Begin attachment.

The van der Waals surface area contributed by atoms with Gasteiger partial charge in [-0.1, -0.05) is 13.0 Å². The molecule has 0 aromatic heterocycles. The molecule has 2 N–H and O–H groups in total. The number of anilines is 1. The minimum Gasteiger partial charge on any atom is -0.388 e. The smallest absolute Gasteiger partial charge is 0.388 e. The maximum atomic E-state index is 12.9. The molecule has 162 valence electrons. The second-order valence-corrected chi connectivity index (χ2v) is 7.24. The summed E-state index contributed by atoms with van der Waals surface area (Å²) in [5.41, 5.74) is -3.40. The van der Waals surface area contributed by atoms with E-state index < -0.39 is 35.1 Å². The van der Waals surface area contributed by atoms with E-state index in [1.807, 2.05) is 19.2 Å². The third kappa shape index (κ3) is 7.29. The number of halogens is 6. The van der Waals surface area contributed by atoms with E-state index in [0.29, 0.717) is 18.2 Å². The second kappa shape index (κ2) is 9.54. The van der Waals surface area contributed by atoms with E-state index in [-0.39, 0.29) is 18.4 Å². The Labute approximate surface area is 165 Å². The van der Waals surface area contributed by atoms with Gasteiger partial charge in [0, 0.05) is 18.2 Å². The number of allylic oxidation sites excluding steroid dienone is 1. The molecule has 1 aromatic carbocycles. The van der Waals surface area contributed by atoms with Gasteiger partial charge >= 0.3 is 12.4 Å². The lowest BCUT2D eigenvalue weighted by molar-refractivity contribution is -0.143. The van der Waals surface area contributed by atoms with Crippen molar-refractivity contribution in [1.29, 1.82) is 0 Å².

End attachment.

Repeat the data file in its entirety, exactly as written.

The van der Waals surface area contributed by atoms with Gasteiger partial charge in [-0.1, -0.05) is 13.0 Å². The molecule has 0 aromatic heterocycles. The molecule has 2 N–H and O–H groups in total. The number of anilines is 1. The minimum Gasteiger partial charge on any atom is -0.388 e. The smallest absolute Gasteiger partial charge is 0.388 e. The maximum atomic E-state index is 12.9. The molecule has 162 valence electrons. The second-order valence-corrected chi connectivity index (χ2v) is 7.24. The summed E-state index contributed by atoms with van der Waals surface area (Å²) in [5.41, 5.74) is -3.40. The van der Waals surface area contributed by atoms with E-state index < -0.39 is 35.1 Å². The van der Waals surface area contributed by atoms with E-state index in [1.807, 2.05) is 19.2 Å². The third kappa shape index (κ3) is 7.29. The number of halogens is 6. The van der Waals surface area contributed by atoms with E-state index in [0.29, 0.717) is 18.2 Å². The second kappa shape index (κ2) is 9.54. The van der Waals surface area contributed by atoms with E-state index in [-0.39, 0.29) is 18.4 Å². The Labute approximate surface area is 165 Å². The van der Waals surface area contributed by atoms with Gasteiger partial charge in [0, 0.05) is 18.2 Å². The number of allylic oxidation sites excluding steroid dienone is 1. The molecule has 1 aromatic carbocycles. The van der Waals surface area contributed by atoms with Gasteiger partial charge >= 0.3 is 12.4 Å². The lowest BCUT2D eigenvalue weighted by molar-refractivity contribution is -0.143. The van der Waals surface area contributed by atoms with Crippen molar-refractivity contribution in [1.29, 1.82) is 0 Å².